I create detailed visual environments that consider the complex relationship between humans, nature, and the cosmos. Through painting, I explore the worlds of tiny cells, flowering botanicals, aquatic species, and celestial bodies. Moving between the real and imagined, my work brings together microscopic and telescopic views; I position hybrid floral/faunal forms within a space that simultaneously evokes the deep sea and the cosmos. The works begin intuitively, through layering transparent washes with opaque shapes. Next, more details and real references are added by responding to what’s happing in the composition. This stage is informed by photographs and expressed by layering colors and patterns. Though my paintings may reference real subjects, they must develop new conditions on the painted pictorial surface. By creating associations between things that are seemingly disparate, such as particles and stars, my work presents a question or sparks a curiosity about the universe. In this way, my paintings respond to biodiversity, in order to suggest a sense of place within the natural world and create a sense of wonder.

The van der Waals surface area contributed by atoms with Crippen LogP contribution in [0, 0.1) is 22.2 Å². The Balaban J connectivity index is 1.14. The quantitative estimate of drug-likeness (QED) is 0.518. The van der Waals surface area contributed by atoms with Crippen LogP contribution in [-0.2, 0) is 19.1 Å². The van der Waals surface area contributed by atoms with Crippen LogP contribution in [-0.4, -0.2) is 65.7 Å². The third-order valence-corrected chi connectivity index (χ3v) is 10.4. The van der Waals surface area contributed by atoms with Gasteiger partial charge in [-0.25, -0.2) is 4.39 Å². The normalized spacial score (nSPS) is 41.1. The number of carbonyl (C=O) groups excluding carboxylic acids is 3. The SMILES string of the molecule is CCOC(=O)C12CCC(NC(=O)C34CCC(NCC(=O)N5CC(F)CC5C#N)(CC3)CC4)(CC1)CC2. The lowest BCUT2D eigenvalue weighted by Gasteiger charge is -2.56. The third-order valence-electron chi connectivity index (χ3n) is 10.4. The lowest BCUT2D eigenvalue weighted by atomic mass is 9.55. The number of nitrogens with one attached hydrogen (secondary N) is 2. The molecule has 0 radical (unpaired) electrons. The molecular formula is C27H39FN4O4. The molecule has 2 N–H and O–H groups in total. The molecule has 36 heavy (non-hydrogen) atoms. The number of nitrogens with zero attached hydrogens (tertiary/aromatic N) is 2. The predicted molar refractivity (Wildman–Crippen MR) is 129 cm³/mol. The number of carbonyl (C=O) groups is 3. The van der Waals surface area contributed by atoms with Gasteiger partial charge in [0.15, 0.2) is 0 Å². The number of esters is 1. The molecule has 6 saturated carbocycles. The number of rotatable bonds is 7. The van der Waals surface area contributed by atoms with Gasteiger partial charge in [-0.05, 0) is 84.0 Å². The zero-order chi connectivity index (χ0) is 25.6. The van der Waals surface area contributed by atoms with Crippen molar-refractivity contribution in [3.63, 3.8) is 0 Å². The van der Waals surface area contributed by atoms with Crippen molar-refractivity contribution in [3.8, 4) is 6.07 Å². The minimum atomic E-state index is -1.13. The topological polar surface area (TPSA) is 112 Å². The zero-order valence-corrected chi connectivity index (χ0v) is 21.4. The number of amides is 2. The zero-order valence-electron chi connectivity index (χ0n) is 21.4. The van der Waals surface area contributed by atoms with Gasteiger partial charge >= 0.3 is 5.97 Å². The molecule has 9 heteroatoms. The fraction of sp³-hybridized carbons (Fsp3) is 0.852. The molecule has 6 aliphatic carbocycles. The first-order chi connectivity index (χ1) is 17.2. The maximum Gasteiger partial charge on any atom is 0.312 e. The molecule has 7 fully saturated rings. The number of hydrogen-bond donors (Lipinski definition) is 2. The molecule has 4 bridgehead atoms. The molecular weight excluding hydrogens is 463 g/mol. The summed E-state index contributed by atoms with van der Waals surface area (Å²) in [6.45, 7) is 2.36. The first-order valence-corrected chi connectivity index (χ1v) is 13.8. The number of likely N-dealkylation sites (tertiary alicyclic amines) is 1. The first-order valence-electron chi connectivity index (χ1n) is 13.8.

Renee Robbins is a Chicago-based visual artist who focuses on depicting micro to macro relationships. She has exhibited widely, including exhibitions at Lois Lambert Gallery, Santa Monica, CA; Fermi National Accelerator Laboratory, Batavia, IL; Firecat Projects, Chicago, IL; Ann Tower Gallery, Lexington, KY; Adventureland Gallery, Chicago, IL; and Packer Schopf Gallery, Chicago, IL. Her work has also been presented in exhibitions at the Alden B Dow Museum of Science and Art, Midland, MI; South Bend Art Museum, South Bend, IN; Alexandria Museum, Alexandria, LA; and the Kresge Art Museum, East Lansing, MI. The Chicago Gallery News featured her work as a ‘Young Chicago Artist’ to watch. The forms in her paintings have been classified by a diatom taxonomist in an artist feature on the US Diatoms database at the University of Colorado. Robbins received her MFA from Michigan State University and a BFA from the University of Kentucky.